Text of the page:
Britain's government has appointed U.S. investment bank Goldman Sachs to advise it on Northern Rock, a source close to the Treasury said, as the stricken bank told politicians its business was sound.
The bank is advising the UK Treasury on matters relating to a guarantee safeguarding existing deposits at Northern Rock, the source said.
Goldman Sachs are advising HMT on some of the mechanics of the guarantee, should it be required, the source said.
The government last week guaranteed the lender's deposits, leaving it closely involved with the bank's future options. Those options have narrowed as the bank appears unlikely to attract a takeover offer from one of its major domestic rivals.
Matt Ridley, Northern Rock's chairman, meanwhile said in a letter sent to MPs late on Monday that the bank remained profitable and sound, with assets well in excess of liabilities.
Northern Rock has been engulfed in crisis since the Bank of England stepped in to offer emergency funding on September 14 as the lender of last resort, which sparked the first run on the deposits of a major British bank for more than 140 years.
Less than 10 percent of accounts have been closed since the crisis began, however, and savers had been returning, Ridley said in his letter, adding the bank had not lent recklessly.
The bank's priority is to find the best way forward for our customers, our shareholders and our staff, Ridley said, after politicians criticized the bank's plan to pay 60 million to shareholders in dividend.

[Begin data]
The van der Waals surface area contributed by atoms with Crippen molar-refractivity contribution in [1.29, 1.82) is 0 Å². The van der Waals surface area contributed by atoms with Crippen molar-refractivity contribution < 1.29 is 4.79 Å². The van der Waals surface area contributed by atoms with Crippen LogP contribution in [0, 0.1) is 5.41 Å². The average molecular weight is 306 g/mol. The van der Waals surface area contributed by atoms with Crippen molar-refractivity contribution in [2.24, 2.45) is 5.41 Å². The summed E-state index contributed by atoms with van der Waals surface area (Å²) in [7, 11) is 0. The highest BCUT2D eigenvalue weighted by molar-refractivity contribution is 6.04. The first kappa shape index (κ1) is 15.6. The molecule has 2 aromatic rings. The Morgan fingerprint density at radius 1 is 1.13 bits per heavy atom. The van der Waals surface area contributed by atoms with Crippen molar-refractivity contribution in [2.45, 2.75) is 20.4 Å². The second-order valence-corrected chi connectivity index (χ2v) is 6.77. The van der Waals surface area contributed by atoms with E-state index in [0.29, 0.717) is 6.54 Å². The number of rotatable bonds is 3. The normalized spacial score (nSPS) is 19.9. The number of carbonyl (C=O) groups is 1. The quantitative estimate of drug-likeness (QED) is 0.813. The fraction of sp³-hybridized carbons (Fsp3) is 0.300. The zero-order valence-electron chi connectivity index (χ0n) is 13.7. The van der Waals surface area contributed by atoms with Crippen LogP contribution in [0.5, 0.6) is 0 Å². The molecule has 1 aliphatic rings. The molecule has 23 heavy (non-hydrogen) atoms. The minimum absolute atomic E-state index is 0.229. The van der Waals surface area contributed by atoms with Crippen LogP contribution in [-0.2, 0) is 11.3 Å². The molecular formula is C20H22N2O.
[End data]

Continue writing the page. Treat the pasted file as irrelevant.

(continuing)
By 5 a.m. EDT Northern Rock shares were down 2.5 percent at 167.7 pence, down more than 70 percent since the BoE's funding help and valuing the bank at just over 700 million pounds.
A group of investors headed by a Spanish entrepreneur is interested in buying the bank, Spanish daily El Mundo reported, citing sources close to the entrepreneur's company Nueva Rumasa.
The group wrote to Northern Rock saying Jose Maria Ruiz-Mateos represented a group of Spanish investors and would be interested in acquiring a package of shares large enough to give him direction of the bank, the paper said. Northern Rock had acknowledged receipt of the letter but had not responded, it added.
Northern Rock declined to comment.
Northern Rock has been seen as a likely takeover target since the Bank of England stepped to help. But the major UK banks are not interested in buying it as a credit crunch has made refinancing the mortgage book difficult and costly, and most banks are targeting their capital for faster-growing areas than domestic mortgages, industry sources have said.
If no bidder emerges Northern Rock is likely to consider a break-up, which could include the sale of parcels of its mortgage book, or going into run-off -- gradually winding down its business and mortgage book, sources and analysts have said.
(Additional reporting by Mark Potter in London and Sarah Morris in Madrid)